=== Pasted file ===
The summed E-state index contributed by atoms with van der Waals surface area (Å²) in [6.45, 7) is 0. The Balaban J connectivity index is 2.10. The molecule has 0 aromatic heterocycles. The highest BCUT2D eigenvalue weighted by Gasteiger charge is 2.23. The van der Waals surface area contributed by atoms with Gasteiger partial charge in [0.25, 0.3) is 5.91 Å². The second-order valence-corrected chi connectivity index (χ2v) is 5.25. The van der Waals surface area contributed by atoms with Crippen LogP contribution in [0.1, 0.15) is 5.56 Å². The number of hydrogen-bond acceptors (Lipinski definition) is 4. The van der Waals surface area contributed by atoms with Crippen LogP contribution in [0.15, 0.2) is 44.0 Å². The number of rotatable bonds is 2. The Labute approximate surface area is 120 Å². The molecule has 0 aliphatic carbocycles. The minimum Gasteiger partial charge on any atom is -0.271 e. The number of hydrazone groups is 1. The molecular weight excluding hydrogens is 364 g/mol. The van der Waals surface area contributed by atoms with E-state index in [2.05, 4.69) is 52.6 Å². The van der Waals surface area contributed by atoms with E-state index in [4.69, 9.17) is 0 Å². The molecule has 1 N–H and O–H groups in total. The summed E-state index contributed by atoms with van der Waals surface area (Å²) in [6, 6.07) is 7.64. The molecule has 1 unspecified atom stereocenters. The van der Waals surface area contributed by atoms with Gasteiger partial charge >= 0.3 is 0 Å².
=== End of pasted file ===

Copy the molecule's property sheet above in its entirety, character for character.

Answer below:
The summed E-state index contributed by atoms with van der Waals surface area (Å²) in [6.45, 7) is 0. The Balaban J connectivity index is 2.10. The molecule has 0 aromatic heterocycles. The highest BCUT2D eigenvalue weighted by Gasteiger charge is 2.23. The van der Waals surface area contributed by atoms with Gasteiger partial charge in [0.25, 0.3) is 5.91 Å². The second-order valence-corrected chi connectivity index (χ2v) is 5.25. The van der Waals surface area contributed by atoms with Crippen LogP contribution in [0.1, 0.15) is 5.56 Å². The number of hydrogen-bond acceptors (Lipinski definition) is 4. The van der Waals surface area contributed by atoms with Crippen LogP contribution in [0.15, 0.2) is 44.0 Å². The number of rotatable bonds is 2. The Labute approximate surface area is 120 Å². The molecule has 0 aliphatic carbocycles. The minimum Gasteiger partial charge on any atom is -0.271 e. The number of hydrazone groups is 1. The molecular weight excluding hydrogens is 364 g/mol. The van der Waals surface area contributed by atoms with E-state index in [2.05, 4.69) is 52.6 Å². The van der Waals surface area contributed by atoms with E-state index in [4.69, 9.17) is 0 Å². The molecule has 1 N–H and O–H groups in total. The summed E-state index contributed by atoms with van der Waals surface area (Å²) in [6, 6.07) is 7.64. The molecule has 1 unspecified atom stereocenters. The van der Waals surface area contributed by atoms with Gasteiger partial charge >= 0.3 is 0 Å².